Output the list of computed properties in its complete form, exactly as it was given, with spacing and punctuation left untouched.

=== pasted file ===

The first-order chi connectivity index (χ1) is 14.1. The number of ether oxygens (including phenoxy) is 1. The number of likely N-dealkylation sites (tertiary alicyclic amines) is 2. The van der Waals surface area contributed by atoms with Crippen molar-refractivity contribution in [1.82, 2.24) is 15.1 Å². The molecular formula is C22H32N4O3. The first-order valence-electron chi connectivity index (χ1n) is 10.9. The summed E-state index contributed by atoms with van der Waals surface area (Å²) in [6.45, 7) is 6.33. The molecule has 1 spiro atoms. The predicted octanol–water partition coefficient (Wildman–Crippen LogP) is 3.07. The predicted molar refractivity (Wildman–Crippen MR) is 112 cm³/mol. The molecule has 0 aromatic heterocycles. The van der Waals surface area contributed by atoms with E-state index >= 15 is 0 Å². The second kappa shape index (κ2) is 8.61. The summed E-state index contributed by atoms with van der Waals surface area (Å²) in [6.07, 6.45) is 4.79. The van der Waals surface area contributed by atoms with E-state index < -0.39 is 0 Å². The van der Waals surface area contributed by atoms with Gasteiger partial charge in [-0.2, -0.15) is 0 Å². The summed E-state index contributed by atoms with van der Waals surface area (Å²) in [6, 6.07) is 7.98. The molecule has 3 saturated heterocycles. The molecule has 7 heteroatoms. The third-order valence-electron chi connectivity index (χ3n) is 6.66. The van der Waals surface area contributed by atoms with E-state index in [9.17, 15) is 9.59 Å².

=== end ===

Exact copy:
The first-order chi connectivity index (χ1) is 14.1. The number of ether oxygens (including phenoxy) is 1. The number of likely N-dealkylation sites (tertiary alicyclic amines) is 2. The van der Waals surface area contributed by atoms with Crippen molar-refractivity contribution in [1.82, 2.24) is 15.1 Å². The molecular formula is C22H32N4O3. The first-order valence-electron chi connectivity index (χ1n) is 10.9. The summed E-state index contributed by atoms with van der Waals surface area (Å²) in [6.45, 7) is 6.33. The molecule has 1 spiro atoms. The predicted octanol–water partition coefficient (Wildman–Crippen LogP) is 3.07. The predicted molar refractivity (Wildman–Crippen MR) is 112 cm³/mol. The molecule has 0 aromatic heterocycles. The van der Waals surface area contributed by atoms with E-state index >= 15 is 0 Å². The second kappa shape index (κ2) is 8.61. The summed E-state index contributed by atoms with van der Waals surface area (Å²) in [6.07, 6.45) is 4.79. The van der Waals surface area contributed by atoms with E-state index < -0.39 is 0 Å². The van der Waals surface area contributed by atoms with Gasteiger partial charge in [-0.2, -0.15) is 0 Å². The summed E-state index contributed by atoms with van der Waals surface area (Å²) in [6, 6.07) is 7.98. The molecule has 3 saturated heterocycles. The molecule has 7 heteroatoms. The third-order valence-electron chi connectivity index (χ3n) is 6.66. The van der Waals surface area contributed by atoms with E-state index in [9.17, 15) is 9.59 Å².